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Publication numberUS4786531 A
Publication typeGrant
Application numberUS 07/129,167
Publication dateNov 22, 1988
Filing dateDec 7, 1987
Priority dateDec 7, 1987
Fee statusLapsed
Publication number07129167, 129167, US 4786531 A, US 4786531A, US-A-4786531, US4786531 A, US4786531A
InventorsJames V. Hodson
Original AssigneeHodson James V
Export CitationBiBTeX, EndNote, RefMan
External Links: USPTO, USPTO Assignment, Espacenet
Mixture of solvents and a hydroxy-substituted polysiloxane
US 4786531 A
Abstract
A deep penetrating sealer composition which renders the treated surface resistant to water, metal ions and chloride ion penetration comprising a mixture of (1) an aromatic solvent, (2) a chlorinated solvent, (3) an aliphatic hydrocarbon solvent, and (3) a hydroxy-substituted polyorganosiloxane.
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Claims(19)
I claim as my invention:
1. A deep penetrating water-resistant sealer composition comprising a mixture of (1) an aromatic hydrocarbon solvent, (2) a chlorinated hydrocarbon solvent, (3) an aliphatic hydrocarbon solvent, and (4) a hydroxy-substituted polyorganosiloxane, the amount of the aromatic hydrocarbon solvent being under 20% by volume, the amount of the chlorinated hydrocarbon solvent being under 65% by volume, the amount of the aliphatic hydrocarbon solvent being under 40% by volume, and the amount of the hydroxy-substituted polyorganosiloxane being under 20% by volume.
2. A composition as in claim 1 wherein the aromatic hydrocarbon solvent is present from 10% to 20% by volume, the chlorinated hydrocarbon solvent is present from 35% to 65% by volume, the aliphatic hydrocarbon solvent is present from 10% to 40% by volume and the hydroxy-substituted polyorganosiloxane is present from 6% to 20% by volume, with the total being 100% by volume.
3. A composition as in claim 1 wherein the hydroxy-substituted polyorganosiloxane is one of the formula ##STR3## wherein R is an OH or a mixture of OH and a member selected from the group consisting of hydrogen, alkyl radicals, aryl and alkylaryl radicals, x varies from 0 to 5, and Y is selected from the group consisting of hydrogen, OH, alkyl, aryl and alkaryl radicals.
4. A composition as in claim 1 wherein the hydroxy-substituted polyorganosiloxane is a hydroxy-substituted polyalkylsiloxane.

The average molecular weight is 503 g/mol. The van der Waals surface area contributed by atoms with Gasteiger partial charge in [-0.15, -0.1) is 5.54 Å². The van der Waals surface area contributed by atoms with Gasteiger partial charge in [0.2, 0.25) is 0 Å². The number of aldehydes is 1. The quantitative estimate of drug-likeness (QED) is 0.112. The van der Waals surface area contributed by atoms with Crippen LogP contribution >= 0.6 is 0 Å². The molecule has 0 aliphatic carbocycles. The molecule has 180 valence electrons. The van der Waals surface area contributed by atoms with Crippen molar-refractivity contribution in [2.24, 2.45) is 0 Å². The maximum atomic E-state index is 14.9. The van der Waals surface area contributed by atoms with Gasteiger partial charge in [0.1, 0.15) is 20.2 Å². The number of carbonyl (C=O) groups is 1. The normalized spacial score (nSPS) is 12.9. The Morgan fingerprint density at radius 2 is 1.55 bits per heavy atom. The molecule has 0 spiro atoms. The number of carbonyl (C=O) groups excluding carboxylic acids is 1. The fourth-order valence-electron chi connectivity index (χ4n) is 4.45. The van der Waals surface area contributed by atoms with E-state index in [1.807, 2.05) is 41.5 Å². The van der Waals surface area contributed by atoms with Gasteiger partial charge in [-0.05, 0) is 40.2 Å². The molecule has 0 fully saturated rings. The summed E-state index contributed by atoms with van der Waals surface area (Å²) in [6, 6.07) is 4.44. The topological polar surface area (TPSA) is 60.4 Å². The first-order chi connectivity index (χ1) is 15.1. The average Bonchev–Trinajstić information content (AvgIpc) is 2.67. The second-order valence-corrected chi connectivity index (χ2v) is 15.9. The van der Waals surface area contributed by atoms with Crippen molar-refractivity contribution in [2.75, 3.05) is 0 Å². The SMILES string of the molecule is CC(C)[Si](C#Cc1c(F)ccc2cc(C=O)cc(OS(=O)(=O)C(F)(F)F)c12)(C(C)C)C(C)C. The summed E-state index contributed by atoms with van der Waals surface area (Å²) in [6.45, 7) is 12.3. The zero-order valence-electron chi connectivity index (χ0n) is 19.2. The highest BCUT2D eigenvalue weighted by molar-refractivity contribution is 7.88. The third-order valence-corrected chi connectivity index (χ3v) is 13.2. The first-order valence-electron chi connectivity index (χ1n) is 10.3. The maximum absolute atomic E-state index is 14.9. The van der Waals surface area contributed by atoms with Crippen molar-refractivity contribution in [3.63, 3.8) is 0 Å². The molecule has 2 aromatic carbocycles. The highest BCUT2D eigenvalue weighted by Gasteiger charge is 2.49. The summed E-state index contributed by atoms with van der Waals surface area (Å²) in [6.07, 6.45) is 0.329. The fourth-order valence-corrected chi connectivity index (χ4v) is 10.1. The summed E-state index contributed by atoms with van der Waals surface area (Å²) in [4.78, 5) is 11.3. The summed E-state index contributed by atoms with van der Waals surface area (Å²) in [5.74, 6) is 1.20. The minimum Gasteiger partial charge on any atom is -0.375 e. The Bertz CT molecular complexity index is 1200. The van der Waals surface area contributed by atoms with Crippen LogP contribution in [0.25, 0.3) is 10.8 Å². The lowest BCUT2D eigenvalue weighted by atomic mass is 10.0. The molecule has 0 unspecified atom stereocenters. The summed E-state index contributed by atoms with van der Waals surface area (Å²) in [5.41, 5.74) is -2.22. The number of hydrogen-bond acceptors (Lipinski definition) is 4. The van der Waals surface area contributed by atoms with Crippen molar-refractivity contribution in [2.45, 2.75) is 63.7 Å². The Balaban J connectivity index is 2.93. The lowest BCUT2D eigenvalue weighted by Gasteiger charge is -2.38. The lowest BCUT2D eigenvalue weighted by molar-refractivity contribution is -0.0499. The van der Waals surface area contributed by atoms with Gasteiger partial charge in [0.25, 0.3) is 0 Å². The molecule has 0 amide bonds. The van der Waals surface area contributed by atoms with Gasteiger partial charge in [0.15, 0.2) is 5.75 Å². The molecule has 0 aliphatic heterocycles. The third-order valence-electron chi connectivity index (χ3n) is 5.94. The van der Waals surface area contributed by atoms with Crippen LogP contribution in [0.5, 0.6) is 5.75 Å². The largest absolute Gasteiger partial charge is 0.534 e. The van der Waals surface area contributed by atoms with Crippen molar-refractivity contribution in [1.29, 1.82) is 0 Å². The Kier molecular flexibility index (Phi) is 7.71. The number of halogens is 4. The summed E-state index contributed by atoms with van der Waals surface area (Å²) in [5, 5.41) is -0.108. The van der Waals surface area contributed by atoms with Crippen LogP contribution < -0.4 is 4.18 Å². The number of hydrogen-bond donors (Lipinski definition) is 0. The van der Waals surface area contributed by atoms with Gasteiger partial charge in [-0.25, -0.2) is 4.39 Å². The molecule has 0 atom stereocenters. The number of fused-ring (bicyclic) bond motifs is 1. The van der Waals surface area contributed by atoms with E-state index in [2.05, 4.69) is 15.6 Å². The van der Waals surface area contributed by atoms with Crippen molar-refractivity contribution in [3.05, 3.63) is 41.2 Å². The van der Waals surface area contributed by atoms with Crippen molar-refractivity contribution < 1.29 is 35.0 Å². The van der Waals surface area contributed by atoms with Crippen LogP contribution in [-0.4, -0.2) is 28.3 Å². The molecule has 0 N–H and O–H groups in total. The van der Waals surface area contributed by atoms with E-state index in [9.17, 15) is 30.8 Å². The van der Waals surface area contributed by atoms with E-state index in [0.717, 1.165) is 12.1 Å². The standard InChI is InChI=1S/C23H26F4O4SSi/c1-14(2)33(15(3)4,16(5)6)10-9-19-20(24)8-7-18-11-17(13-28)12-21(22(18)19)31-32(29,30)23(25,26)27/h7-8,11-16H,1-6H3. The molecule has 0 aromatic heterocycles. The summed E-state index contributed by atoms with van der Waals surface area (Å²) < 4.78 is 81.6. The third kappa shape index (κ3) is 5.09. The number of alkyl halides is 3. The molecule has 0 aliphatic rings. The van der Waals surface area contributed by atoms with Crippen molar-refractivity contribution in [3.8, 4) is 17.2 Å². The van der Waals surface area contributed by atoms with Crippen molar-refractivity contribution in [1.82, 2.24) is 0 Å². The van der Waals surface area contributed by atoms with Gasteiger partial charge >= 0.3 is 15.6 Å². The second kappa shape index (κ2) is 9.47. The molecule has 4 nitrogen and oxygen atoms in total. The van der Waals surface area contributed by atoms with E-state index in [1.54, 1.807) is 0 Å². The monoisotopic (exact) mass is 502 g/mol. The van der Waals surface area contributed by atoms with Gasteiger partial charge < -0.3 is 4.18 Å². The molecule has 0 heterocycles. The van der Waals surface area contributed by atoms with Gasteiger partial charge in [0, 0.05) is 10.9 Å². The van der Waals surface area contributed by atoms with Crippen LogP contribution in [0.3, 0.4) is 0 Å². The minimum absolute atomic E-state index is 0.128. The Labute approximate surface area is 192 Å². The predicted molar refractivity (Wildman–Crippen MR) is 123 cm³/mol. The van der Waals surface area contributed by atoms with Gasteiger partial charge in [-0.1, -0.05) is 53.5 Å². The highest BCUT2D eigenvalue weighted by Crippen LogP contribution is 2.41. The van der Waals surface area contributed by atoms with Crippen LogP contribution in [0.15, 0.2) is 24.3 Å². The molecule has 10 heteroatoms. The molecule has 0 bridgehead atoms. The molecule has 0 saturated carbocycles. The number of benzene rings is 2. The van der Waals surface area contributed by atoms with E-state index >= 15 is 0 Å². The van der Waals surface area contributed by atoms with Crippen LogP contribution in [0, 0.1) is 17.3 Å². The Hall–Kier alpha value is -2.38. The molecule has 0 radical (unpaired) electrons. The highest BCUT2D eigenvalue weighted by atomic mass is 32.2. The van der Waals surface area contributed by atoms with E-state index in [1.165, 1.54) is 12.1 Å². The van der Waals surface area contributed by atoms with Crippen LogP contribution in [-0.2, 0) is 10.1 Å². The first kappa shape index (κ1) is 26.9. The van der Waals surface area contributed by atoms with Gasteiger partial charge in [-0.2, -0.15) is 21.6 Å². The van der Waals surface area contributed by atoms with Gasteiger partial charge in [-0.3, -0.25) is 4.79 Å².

5. A composition as in claim 1 wherein the hydroxy-substituted polyorganosiloxane is a hydroxy-substituted polymethylsiloxane.
6. A composition as in claim 1 wherein the aromatic hydrocarbon solvent is a mononuclear aromatic hydrocarbon containing up to 12 carbon atoms.
7. A composition as in claim 1 wherein the chlorinated hydrocarbon solvent is an aliphatic or aromatic hydrocarbon substituted with from 1 to 3 chlorine atoms.
8. A composition as in claim 1 wherein the aliphatic hydrocarbon solvent is an aliphatic hydrocarbon containing from 5 to 8 hydrocarbons.
9. A composition as in claim 1 wherein the aromatic hydrocarbon solvent is xylene, the chlorinated hydrocarbon solvent is a mixture of aliphatic hydrocarbons containing from 5 to 8 carbon atoms.
10. A process for preparing a deep penetrating water-resistant sealer composition which comprises adding up to 20% by volume of a hydroxy-substituted polyorganosiloxane to up to 20% by volume of an aromatic hydrocarbon solvent, adding to the resulting mixture up to 65% by volume of a chlorinated hydrocarbon solvent and then adding to the resulting mixture up to 40% by volume of an aliphatic hydrocarbon solvent.
11. A process as in claim 10 wherein the hydroxy-substituted polyorganosiloxane is a hydroxy-substituted polyalkylsiloxane.
12. A process as in claim 10 wherein the aromatic hydrocarbon solvent is a mononuclear aromatic hydrocarbon containing up to 10 carbon atoms, the chlorinated hydrocarbon solvent is an aliphatic or aromatic hydrocarbon substituted with from 1 to 3 chlorine atoms, and the aliphatic hydrocarbon solvent is a mixture of aliphatic hydrocarbons containing 5 to 8 carbon atoms.
13. A process for treating a surface to make it resistant to water, metal ions and chloride ions penetration which comprises applying to the surface a liquid sealer composition comprising a mixture of (1) an aromatic hydrocarbon solvent, (2) a chlorinated hydrocarbon solvent, (3) an aliphatic hydrocarbon solvent, and (4) a hydroxy-substituted polyorganosiloxane, and allowing the resulting coating to air dry.
14. A process as in claim 13 wherein the surface to be treated is a silicious bearing material selected from the group consisting of concrete, brick and stone.
15. A process as in claim 13 wherein the surface to be treated is an asphaltic surface.
16. A process as in claim 13 wherein the surface to be treated is a metal surface.
17. A process as in claim 13 wherein the surface to be treated is a cellulosic material.
18. A process as in claim 13 wherein the hydroxy-substituted polyorganosiloxane is a hydroxy-substituted polyalkylsiloxane.